NBA Finals Preview: Oklahoma City-Miami

The NBA Finals tip off tonight, as the Oklahoma City Thunder host the Miami Heat. For all the difficulties the Heat encountered in each of the last two series, for how good the Spurs looked in the West, it almost seems like this was still the matchup that was supposed to be happen, as LeBron James and Kevin Durant each go for their first ring. TheSportsNotebook previews the Heat-Thunder final battle…
You can look at the scores from Oklahoma City’s playoff run and those of Miami and presume the Heat are more defensive-oriented, while the Thunder are geared to offense. That would be false. The Western Conference has faster teams—and frankly, most would say better teams—than the East. If you factor in pace of the game, the defensive numbers come out fairly equal, with Miami still slightly better, but even that can wiped out once you adjust for strength of schedule. If you listen to the media, you might presume the Heat like to get out and run the break. That would also be false. Miami ranks about the middle of the league in terms of game pace, while Oklahoma City does play at a fast clip. LeBron James will undoubtedly fill the lane for some big dunks that will get on SportsCenter, but both he and his team are at their best when running a good halfcourt offense.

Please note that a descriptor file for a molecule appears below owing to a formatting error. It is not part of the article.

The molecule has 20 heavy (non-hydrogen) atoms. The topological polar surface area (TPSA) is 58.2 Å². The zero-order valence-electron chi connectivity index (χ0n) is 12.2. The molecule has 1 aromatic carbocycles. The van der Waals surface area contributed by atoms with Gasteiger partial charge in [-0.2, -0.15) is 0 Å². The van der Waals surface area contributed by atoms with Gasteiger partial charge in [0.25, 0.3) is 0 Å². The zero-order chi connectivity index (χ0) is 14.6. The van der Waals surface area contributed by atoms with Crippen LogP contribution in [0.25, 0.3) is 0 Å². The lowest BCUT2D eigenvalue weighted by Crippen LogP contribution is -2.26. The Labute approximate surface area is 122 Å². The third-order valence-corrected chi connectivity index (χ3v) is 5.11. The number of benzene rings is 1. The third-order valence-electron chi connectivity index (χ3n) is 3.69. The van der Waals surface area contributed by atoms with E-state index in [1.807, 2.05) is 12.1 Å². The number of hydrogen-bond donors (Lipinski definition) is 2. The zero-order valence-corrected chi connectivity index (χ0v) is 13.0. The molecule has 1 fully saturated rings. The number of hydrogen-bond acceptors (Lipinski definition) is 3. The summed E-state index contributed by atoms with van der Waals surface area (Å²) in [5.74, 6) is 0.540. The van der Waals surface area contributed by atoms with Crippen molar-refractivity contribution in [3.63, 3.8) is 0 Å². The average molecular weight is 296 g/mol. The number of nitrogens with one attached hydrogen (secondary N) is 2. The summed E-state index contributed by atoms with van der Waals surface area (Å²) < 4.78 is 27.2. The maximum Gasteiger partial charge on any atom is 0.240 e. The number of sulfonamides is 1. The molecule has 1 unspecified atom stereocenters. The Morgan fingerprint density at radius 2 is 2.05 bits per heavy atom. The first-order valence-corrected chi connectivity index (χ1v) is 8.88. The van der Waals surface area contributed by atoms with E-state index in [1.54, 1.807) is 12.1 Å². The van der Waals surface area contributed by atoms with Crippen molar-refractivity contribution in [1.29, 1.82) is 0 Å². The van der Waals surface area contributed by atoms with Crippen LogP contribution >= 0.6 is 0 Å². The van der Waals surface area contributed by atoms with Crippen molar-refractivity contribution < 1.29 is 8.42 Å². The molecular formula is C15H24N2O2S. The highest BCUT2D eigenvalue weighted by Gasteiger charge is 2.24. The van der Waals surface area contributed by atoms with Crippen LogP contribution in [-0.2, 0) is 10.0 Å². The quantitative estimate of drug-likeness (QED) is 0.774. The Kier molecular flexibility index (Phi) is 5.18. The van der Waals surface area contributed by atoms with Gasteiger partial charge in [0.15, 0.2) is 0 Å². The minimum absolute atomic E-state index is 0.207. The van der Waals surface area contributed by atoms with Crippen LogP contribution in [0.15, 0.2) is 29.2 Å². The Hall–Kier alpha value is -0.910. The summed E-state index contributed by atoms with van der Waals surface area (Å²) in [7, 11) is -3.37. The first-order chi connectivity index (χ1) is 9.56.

Running a good halfcourt offense does not mean indiscriminately firing up three-point shots. If you saw the highlights of Miami’s Game 7 win against Boston, you saw LeBron’s 30-foot trey, along with Chris Bosh stepping up to hit 3-of-4 from behind the arc. You may recall Shane Battier knocking some three-pointers down. But the volume of threes the Heat are shooting must come down in this series. In the seven games against the Celtics they shot 155 times behind the arc. They only made 32 percent. Simple math says you have to hit one percentage point higher just to break even on the shot and simple math can’t factor in for what’s lost by not having LeBron and Dwayne Wade take the ball to the basket.